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Growth

The Faculty grows

The Faculty easily transitioned to having a dedicated Dean whose role was exclusively to lead. The building and growth that characterised the Faculty’s earliest days continued. Student numbers rose consistently as the decade progressed. When Monash first opened its doors in 1961 there were just 22 students enrolled in Engineering. By 1964 this number had swelled to 194, and by 1967 it had more than doubled to 490 – 77 of whom were from overseas. In 1970 a count of all postgraduate students, including PhD and Masters candidates, totalled 102 across all five departments, including six in the new Department of Materials Engineering.

While Applied Mechanics had ceased to exist as a separate department, under Hunt’s Deanship the Faculty adapted to accommodate the changing trends in engineering research and teaching by establishing the Department of Materials Engineering. Professor Ian Polmear – originally employed as a second Chair in the Department of Civil Engineering – became the head of this new department, which immediately set about building an outstanding reputation for industry-focused research.

Research and research related facilities were growing exponentially in the late 1960s and early 1970s. Specific areas of expertise had emerged within the Faculty and within each department. A strong floor laboratory, anechoic chamber, and an electron microscope facility were just a few examples of the research specific facilities that the Faculty had developed. The Faculty was going from strength to strength. Hunt’s leadership had, without doubt, been instrumental in helping achieve, and even exceed, the expectations that were placed on the Faculty of Engineering at Monash.

By the time Hunt had flagged his intention to retire as Dean he had a well established reputation as a scholar, teacher and Dean. Staff who worked in the Faculty during Hunt’s leadership recall elements of his leadership style, personality and dedication as well as the culture he helped to build in Engineering. Brian Cherry commented that by the time he arrived at Monash in the 1970s ‘Ken Hunt was a very respected Dean [and] one of the more powerful figures in the university’. David Boger agreed and observed that not only was he a great Dean, but Hunt was a great scholar, for whom he had a great deal of respect.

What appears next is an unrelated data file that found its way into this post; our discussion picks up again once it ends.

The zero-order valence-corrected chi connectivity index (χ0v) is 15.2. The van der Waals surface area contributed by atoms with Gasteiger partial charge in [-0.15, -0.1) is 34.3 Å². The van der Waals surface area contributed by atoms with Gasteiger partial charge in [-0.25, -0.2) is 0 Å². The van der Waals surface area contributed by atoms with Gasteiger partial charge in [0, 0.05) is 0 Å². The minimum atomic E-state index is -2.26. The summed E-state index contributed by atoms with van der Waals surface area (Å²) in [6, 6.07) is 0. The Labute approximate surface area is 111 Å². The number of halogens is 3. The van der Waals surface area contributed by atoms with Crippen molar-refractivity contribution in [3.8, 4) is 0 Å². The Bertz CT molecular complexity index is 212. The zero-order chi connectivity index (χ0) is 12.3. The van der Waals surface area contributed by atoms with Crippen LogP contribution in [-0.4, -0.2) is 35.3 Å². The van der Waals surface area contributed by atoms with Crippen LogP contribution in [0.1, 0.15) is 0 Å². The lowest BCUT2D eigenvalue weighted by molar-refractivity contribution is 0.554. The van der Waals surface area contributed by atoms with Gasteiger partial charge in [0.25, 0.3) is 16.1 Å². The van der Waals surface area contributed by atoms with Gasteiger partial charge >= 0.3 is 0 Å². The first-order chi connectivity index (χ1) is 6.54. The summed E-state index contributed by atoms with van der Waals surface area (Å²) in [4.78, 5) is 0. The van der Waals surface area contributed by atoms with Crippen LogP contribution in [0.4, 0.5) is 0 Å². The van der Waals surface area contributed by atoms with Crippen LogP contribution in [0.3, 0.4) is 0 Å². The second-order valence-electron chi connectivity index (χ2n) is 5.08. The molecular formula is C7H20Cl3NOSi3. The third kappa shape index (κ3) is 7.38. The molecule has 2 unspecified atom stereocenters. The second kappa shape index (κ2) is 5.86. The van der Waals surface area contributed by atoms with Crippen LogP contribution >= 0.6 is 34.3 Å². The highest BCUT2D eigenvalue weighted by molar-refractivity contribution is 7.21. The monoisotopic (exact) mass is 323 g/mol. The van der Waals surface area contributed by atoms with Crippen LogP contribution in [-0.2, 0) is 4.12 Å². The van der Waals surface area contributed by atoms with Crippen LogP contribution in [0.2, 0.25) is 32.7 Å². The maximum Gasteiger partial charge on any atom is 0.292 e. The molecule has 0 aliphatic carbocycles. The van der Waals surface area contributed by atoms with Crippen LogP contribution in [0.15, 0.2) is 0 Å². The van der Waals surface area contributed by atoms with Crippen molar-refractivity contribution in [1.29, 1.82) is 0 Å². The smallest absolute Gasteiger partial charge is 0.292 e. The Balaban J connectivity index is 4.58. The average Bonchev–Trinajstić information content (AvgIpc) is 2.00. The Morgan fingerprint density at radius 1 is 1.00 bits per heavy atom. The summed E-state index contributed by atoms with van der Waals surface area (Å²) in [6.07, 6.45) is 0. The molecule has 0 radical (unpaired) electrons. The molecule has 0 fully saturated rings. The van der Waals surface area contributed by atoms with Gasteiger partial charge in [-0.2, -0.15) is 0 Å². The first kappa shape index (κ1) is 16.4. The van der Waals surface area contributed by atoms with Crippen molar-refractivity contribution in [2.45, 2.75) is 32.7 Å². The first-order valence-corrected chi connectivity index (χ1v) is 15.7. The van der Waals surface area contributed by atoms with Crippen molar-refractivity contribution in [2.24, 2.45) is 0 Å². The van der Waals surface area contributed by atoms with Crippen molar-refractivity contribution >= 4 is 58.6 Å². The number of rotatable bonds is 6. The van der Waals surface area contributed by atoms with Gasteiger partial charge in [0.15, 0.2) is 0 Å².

Ian Polmear, who joined the Faculty in the late 1960s before becoming Head of the Department of Materials Engineering, commented on Hunt’s leadership style. He noted:

I think we had very good leadership from Ken Hunt - he was Dean for 15 years - in that he was himself an outstanding academic. He valued research … he kept things going in his own area, but he really let the Departments get on with it, he didn't interfere at all. You might say that he ought to be in the Departments telling them what to do, but he thought, you're the specialist, I'm here to help you. Interfaculty things get debated at Faculty Board Executive, but in the Departments - unless something was going wrong, or someone had complained to him or something - he would keep out of the Departments. And I think that was healthy, particularly at our building stage, when we're creating.

Despite his original vision of an open Faculty without departments, in the end, Hunt ended up presiding over what Peter Darvall observed to be ‘a very traditional structure with all-powerful Heads of Departments. The Faculty Board Executive Committee was the Dean plus the Heads of the Departments, and what they said went. That existed right up to the end of his deanship, 1976.’ Even though his leadership style was traditional and at times autocratic, Hunt was an exceptionally well liked and highly regarded Dean on a professional and personal level. Current Deputy Dean John Sheridan speaks glowingly of Hunt and recalls that one of his fondest memories of Hunt was talking casually with him about Hunt’s latest research in lightweight robotics and his diverse personal interests.

While the Faculty of Engineering and Ken Hunt were both without doubt ready for change, Hunt had been an outstanding Foundation Dean whose legacy would continue to influence the Faculty well into the future.

audio file  The Baron - poem written and narrated by Peter Darvall (audio)